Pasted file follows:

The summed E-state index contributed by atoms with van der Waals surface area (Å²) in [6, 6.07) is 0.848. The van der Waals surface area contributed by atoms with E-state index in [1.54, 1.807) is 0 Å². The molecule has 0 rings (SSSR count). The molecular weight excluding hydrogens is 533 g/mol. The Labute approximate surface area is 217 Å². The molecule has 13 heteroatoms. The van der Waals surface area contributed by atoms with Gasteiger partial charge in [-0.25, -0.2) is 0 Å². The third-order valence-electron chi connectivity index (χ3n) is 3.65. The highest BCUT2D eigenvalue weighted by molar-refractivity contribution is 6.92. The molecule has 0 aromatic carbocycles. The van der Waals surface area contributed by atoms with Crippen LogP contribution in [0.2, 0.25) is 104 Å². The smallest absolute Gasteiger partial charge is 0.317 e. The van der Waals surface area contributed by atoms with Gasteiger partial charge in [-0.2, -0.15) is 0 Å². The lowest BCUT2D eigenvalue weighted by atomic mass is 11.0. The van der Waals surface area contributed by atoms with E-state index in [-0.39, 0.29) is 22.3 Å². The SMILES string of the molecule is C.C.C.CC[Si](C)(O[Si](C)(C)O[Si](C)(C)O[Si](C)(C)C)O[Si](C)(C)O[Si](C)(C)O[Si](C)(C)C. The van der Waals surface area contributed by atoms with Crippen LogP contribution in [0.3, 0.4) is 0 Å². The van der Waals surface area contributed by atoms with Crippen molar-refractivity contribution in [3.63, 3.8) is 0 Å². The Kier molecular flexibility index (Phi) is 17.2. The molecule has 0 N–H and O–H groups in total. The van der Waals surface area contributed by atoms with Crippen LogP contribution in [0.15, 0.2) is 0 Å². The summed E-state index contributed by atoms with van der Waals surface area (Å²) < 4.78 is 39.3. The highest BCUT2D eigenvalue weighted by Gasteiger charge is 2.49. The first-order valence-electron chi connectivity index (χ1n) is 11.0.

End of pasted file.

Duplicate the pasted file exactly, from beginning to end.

The summed E-state index contributed by atoms with van der Waals surface area (Å²) in [6, 6.07) is 0.848. The van der Waals surface area contributed by atoms with E-state index in [1.54, 1.807) is 0 Å². The molecule has 0 rings (SSSR count). The molecular weight excluding hydrogens is 533 g/mol. The Labute approximate surface area is 217 Å². The molecule has 13 heteroatoms. The van der Waals surface area contributed by atoms with Gasteiger partial charge in [-0.25, -0.2) is 0 Å². The third-order valence-electron chi connectivity index (χ3n) is 3.65. The highest BCUT2D eigenvalue weighted by molar-refractivity contribution is 6.92. The molecule has 0 aromatic carbocycles. The van der Waals surface area contributed by atoms with Crippen LogP contribution in [0.2, 0.25) is 104 Å². The smallest absolute Gasteiger partial charge is 0.317 e. The van der Waals surface area contributed by atoms with Gasteiger partial charge in [-0.2, -0.15) is 0 Å². The lowest BCUT2D eigenvalue weighted by atomic mass is 11.0. The van der Waals surface area contributed by atoms with E-state index in [-0.39, 0.29) is 22.3 Å². The SMILES string of the molecule is C.C.C.CC[Si](C)(O[Si](C)(C)O[Si](C)(C)O[Si](C)(C)C)O[Si](C)(C)O[Si](C)(C)O[Si](C)(C)C. The van der Waals surface area contributed by atoms with Crippen LogP contribution in [0.3, 0.4) is 0 Å². The van der Waals surface area contributed by atoms with Crippen molar-refractivity contribution in [3.63, 3.8) is 0 Å². The Kier molecular flexibility index (Phi) is 17.2. The molecule has 0 N–H and O–H groups in total. The van der Waals surface area contributed by atoms with Crippen LogP contribution in [0.15, 0.2) is 0 Å². The summed E-state index contributed by atoms with van der Waals surface area (Å²) < 4.78 is 39.3. The highest BCUT2D eigenvalue weighted by Gasteiger charge is 2.49. The first-order valence-electron chi connectivity index (χ1n) is 11.0.